Radical feminists view objectification as playing a central role in reducing women to what they refer to as the sex class. While some feminists view mass media in societies that they argue are patriarchal to be objectifying, they often focus on pornography as playing an egregious role in habituating men to objectify women. Other feminists, particularly those identified with sex-positive feminism, take a different view of sexual objectification and see it as a problem when it is not counterbalanced by women's sense of their own sexual subjectivity.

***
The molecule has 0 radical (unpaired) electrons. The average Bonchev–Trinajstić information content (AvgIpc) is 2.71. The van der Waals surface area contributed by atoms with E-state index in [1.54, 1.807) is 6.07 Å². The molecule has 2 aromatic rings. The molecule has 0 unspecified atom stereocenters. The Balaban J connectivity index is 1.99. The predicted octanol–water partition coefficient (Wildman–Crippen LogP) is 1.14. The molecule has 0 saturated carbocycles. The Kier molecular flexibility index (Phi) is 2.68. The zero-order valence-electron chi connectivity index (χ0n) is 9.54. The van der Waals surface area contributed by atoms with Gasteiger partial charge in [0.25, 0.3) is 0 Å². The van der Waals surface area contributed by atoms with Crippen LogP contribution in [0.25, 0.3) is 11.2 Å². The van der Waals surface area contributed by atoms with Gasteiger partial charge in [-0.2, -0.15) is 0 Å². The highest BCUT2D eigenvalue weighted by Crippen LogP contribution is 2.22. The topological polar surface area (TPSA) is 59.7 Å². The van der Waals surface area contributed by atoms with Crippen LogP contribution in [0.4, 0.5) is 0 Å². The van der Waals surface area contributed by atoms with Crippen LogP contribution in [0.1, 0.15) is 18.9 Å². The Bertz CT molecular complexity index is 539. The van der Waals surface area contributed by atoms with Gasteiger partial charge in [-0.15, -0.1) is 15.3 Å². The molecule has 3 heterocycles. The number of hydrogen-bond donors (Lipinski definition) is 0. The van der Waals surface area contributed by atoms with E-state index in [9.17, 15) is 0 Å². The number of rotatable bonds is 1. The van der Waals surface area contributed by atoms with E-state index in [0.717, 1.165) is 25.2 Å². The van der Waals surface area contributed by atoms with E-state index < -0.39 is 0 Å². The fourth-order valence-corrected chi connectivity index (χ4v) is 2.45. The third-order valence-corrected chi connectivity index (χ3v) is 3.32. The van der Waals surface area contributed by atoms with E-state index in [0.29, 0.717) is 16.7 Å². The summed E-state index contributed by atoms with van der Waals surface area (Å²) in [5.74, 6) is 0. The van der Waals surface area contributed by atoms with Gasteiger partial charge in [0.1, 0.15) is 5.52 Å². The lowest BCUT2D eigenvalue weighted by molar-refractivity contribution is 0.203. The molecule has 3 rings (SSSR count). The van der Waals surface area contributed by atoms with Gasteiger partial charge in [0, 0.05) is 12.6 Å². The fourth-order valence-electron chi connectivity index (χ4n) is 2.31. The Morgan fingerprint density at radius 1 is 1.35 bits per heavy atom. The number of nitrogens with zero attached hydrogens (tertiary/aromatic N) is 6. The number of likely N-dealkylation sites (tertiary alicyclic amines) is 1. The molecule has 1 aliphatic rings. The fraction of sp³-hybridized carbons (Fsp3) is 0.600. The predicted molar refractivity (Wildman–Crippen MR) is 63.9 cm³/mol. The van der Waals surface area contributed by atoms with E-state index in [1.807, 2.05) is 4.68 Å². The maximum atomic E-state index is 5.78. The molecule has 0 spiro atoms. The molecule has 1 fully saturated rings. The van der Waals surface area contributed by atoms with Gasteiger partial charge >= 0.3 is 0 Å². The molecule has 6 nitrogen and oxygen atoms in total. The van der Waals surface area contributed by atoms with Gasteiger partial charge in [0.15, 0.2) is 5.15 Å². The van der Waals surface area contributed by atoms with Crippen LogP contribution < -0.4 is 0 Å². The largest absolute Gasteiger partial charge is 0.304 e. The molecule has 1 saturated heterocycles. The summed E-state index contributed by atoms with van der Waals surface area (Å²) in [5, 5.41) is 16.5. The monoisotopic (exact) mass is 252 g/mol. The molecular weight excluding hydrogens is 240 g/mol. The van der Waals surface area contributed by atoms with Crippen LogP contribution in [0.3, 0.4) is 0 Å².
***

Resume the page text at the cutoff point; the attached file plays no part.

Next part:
Sexual objectification has been studied based on the proposition that girls and women develop their primary view of their physical selves from observing others. These observations can take place in the media or through personal experience. Through a blend of expected and actual exposure, women are socialized to objectify their own physical characteristics from a third person perception, which is identified as self-objectification. Women and girls develop an expected physical appearance for themselves, based on observations of others; and are aware that others are likely to observe as well. The sexual objectification and self objectification of women is believed to influence social gender roles and inequalities between the sexes.